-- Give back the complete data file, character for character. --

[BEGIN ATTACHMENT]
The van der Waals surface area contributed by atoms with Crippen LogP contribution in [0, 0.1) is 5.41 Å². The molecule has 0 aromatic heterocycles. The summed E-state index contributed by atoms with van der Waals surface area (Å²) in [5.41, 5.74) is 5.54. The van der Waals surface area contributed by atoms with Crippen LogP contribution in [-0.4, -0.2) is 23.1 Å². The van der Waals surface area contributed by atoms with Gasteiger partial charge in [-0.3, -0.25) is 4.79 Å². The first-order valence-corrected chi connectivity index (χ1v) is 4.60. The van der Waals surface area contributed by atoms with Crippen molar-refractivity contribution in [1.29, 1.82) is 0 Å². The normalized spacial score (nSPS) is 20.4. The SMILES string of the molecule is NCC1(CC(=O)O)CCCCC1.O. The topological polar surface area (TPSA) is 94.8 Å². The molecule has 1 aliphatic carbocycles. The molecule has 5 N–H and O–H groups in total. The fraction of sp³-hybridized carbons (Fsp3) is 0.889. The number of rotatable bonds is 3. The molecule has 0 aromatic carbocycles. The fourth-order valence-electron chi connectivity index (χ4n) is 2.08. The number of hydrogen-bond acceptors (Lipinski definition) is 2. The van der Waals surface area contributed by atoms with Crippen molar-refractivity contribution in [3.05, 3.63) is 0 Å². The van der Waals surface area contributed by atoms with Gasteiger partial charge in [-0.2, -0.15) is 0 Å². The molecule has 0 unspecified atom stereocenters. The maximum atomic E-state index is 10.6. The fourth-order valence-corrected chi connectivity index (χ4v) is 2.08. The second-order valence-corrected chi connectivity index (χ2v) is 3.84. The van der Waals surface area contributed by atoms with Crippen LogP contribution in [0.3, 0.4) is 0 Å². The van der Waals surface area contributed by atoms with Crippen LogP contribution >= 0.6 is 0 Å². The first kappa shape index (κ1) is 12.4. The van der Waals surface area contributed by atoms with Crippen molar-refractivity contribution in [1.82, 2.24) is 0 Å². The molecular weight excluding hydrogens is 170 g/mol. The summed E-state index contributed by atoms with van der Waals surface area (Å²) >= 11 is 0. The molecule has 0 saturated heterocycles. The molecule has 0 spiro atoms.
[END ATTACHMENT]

The van der Waals surface area contributed by atoms with Crippen LogP contribution in [0, 0.1) is 5.41 Å². The molecule has 0 aromatic heterocycles. The summed E-state index contributed by atoms with van der Waals surface area (Å²) in [5.41, 5.74) is 5.54. The van der Waals surface area contributed by atoms with Crippen LogP contribution in [-0.4, -0.2) is 23.1 Å². The van der Waals surface area contributed by atoms with Gasteiger partial charge in [-0.3, -0.25) is 4.79 Å². The first-order valence-corrected chi connectivity index (χ1v) is 4.60. The van der Waals surface area contributed by atoms with Crippen molar-refractivity contribution in [1.29, 1.82) is 0 Å². The normalized spacial score (nSPS) is 20.4. The SMILES string of the molecule is NCC1(CC(=O)O)CCCCC1.O. The topological polar surface area (TPSA) is 94.8 Å². The molecule has 1 aliphatic carbocycles. The molecule has 5 N–H and O–H groups in total. The fraction of sp³-hybridized carbons (Fsp3) is 0.889. The number of rotatable bonds is 3. The molecule has 0 aromatic carbocycles. The fourth-order valence-electron chi connectivity index (χ4n) is 2.08. The number of hydrogen-bond acceptors (Lipinski definition) is 2. The van der Waals surface area contributed by atoms with Crippen molar-refractivity contribution in [3.05, 3.63) is 0 Å². The van der Waals surface area contributed by atoms with Gasteiger partial charge in [-0.2, -0.15) is 0 Å². The molecule has 0 unspecified atom stereocenters. The maximum atomic E-state index is 10.6. The fourth-order valence-corrected chi connectivity index (χ4v) is 2.08. The second-order valence-corrected chi connectivity index (χ2v) is 3.84. The van der Waals surface area contributed by atoms with Crippen LogP contribution in [0.3, 0.4) is 0 Å². The van der Waals surface area contributed by atoms with Crippen LogP contribution >= 0.6 is 0 Å². The first kappa shape index (κ1) is 12.4. The van der Waals surface area contributed by atoms with Crippen molar-refractivity contribution in [1.82, 2.24) is 0 Å². The molecular weight excluding hydrogens is 170 g/mol. The summed E-state index contributed by atoms with van der Waals surface area (Å²) >= 11 is 0. The molecule has 0 saturated heterocycles. The molecule has 0 spiro atoms.